Opening-day visitors to the inaugural Singapore Airshow will find a brand-new site fit for the newly revamped event. Even the land it sits on is new, reclaimed over the last 10 years from the waters of the Singapore Strait. And best of all, if things go according to plan, access should prove pretty much painless.
Urban planning in Singapore
Streaking across the Changi skies in their sleek red-and-white F-16s, the Black Knights symbolize Singapore’s determination to boost this revamped, go-it-alone airshow. The team has re-formed for the first time since 2000. Be sure to catch their performance here this week, for it may not be repeated elsewhere.
Singapore’s Black Knights carves an arc in the skies above Changi as they demonstrate their skills for the airshow crowd. The Black Knights fly F-16 fighters.
Visitors to next February’s Singapore Airshow–35,000 professionals is the organizers’ target–will find a spanking new show site and a relaxed atmosphere to help them focus more keenly than ever on the booming business of aerospace.
Singapore Technologies Aerospace Engineering has opened a $10 million, single-bay facility on Singapore Seletar Airport. It is dedicated to heavy maintenance and modifications for general aviation, helicopters and narrowbody aircraft up to the size of the Boeing 757. In addition, the company has broken ground on a second hangar. The two-bay facility will cost $17.3 million and is set to open next year.
The warm breeze drifting across Singapore Seletar Airport brings a welcome respite from the midday heat in this island nation near the earth’s equator. At Jet Aviation Singapore, v-p and general manager Geoffrey Hopkins is anticipating a breeze of a different kind–a wind of economic recovery brought on by growing prosperity in the Asia-Pacific region.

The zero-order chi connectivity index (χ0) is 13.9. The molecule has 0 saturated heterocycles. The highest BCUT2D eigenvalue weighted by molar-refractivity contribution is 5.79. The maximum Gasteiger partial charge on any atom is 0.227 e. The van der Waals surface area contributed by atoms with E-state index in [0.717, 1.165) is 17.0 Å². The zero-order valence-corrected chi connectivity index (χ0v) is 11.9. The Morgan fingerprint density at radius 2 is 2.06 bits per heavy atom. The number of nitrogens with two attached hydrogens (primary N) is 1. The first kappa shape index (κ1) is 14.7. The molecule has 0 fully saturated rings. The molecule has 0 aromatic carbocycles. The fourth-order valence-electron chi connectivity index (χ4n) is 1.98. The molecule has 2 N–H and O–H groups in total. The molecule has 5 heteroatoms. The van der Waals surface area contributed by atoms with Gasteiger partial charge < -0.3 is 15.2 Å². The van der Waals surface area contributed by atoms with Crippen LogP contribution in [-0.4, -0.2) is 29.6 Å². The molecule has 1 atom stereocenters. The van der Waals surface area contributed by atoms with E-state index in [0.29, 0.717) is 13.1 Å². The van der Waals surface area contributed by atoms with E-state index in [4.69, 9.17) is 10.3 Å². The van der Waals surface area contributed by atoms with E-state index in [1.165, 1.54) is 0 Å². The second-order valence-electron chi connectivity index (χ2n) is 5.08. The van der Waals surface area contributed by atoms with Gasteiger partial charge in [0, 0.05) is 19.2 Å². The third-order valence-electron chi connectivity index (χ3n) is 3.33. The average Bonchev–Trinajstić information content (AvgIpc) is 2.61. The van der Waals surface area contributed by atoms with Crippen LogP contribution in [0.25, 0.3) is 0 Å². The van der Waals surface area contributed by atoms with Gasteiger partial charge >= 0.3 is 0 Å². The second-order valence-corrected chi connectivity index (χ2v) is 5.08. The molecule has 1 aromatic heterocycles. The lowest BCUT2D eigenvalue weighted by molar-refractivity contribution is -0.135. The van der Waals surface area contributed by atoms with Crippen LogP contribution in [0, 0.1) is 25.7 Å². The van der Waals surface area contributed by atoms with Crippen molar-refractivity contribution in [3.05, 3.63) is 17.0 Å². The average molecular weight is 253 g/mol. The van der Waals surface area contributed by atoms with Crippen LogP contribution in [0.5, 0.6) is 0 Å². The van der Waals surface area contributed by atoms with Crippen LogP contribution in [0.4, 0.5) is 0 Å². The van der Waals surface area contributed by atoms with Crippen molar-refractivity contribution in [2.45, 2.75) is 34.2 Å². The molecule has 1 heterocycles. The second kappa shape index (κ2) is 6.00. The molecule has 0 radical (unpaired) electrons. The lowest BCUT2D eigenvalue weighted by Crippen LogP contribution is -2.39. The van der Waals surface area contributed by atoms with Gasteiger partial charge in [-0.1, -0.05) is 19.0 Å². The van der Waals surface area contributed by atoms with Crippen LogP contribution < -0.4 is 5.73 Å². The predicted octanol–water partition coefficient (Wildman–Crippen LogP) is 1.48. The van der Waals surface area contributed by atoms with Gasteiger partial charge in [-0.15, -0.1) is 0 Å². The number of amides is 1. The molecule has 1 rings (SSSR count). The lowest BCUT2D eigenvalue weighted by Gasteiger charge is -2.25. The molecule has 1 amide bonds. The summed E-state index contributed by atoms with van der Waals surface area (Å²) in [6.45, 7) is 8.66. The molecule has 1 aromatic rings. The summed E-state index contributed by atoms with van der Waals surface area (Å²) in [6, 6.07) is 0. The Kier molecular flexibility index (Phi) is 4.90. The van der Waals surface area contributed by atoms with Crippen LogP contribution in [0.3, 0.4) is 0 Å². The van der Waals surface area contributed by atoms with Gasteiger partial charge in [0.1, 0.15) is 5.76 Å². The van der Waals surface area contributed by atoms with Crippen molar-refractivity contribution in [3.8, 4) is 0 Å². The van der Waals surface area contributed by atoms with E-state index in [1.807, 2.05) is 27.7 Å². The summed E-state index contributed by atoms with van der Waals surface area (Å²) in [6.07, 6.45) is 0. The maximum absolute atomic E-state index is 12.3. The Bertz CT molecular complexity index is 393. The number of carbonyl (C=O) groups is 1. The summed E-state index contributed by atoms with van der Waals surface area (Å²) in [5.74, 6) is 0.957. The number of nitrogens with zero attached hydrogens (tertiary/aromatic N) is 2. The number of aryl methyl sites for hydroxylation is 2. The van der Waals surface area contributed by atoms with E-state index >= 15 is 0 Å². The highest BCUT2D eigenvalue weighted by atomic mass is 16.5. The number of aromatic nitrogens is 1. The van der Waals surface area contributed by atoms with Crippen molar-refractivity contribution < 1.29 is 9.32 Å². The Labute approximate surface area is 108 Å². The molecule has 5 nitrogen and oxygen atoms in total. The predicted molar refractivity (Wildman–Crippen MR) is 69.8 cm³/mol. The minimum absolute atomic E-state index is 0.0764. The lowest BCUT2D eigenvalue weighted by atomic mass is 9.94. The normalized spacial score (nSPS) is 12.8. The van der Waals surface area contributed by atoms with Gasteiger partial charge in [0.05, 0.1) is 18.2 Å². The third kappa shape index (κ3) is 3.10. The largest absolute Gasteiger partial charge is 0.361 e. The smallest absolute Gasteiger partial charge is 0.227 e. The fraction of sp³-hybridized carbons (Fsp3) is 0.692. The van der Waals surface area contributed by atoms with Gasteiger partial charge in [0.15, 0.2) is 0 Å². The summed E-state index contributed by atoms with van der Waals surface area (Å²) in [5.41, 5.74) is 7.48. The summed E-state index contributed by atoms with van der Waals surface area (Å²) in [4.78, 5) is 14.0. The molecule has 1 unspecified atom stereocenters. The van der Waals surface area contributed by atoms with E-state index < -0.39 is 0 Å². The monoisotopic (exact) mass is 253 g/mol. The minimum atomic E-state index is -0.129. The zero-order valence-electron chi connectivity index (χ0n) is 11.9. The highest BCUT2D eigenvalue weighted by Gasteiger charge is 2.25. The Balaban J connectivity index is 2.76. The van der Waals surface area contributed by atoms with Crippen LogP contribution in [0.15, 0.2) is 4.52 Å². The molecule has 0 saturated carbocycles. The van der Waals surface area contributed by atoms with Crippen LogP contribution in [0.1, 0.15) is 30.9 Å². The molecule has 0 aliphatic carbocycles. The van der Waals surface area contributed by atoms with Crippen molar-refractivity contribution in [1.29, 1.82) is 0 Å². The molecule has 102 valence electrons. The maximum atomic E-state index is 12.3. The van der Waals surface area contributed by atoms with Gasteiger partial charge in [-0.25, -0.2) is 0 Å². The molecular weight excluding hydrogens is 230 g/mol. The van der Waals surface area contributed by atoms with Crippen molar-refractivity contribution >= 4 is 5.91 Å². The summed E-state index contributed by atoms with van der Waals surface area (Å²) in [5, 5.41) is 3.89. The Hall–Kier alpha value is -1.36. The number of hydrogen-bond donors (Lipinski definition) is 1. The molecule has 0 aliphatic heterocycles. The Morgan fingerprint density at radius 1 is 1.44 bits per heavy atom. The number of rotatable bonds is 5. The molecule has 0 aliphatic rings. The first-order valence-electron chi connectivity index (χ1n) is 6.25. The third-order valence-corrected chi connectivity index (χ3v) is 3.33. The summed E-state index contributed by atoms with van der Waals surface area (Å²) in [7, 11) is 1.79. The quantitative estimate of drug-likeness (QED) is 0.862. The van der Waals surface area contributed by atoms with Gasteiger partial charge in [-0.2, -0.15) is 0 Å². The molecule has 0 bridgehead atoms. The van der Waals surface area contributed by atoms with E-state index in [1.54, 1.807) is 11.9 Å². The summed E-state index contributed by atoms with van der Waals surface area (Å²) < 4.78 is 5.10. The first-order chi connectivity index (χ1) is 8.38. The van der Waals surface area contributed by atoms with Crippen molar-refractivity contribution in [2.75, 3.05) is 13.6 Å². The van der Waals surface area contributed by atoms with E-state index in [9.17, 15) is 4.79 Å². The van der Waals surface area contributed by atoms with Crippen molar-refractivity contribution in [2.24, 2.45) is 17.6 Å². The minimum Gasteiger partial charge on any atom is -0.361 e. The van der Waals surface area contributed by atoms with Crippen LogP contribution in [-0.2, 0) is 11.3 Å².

The February 2006 Asian Aerospace show at Singapore’s Changi Airport will be the last event in its current format, following a sudden split between the Singapore government and show organizer Reed Exhibitions. Singapore authorities have decided to run their own biennial air show starting February 2008. UK-based Reed is now considering alternative venues outside Singapore to stage future Asian Aerospace events.
The world’s aerospace industry is now having to decide whether to follow the Asian Aerospace show brand up to Hong Kong or whether to stay loyal to Singapore and support the new Changi International Air Show.
The Republic of Singapore Air Force (RSAF) AH-64D Apache Longbow multirole combat helicopter prominently displayed at the entrance to Hall A is one of six that participated in the big do-it-yourself exercise in the U.S. last November. It is the first of three that have been reassigned from the RSAF training base in Arizona to No. 120 Squadron, marking the first-ever deployment of international Apaches in Asia.
The newly launched Changi International Airshow has already been renamed as the Singapore Airshow. The change was announced by Singapore’s deputy prime minister S. Jayakumar at the opening ceremony for Asian Aerospace 2006. Organizers have acknowledged that the Singapore Airshow is what most of the world has always called the Asian Aerospace show (which itself is now set to relocate to Hong Kong).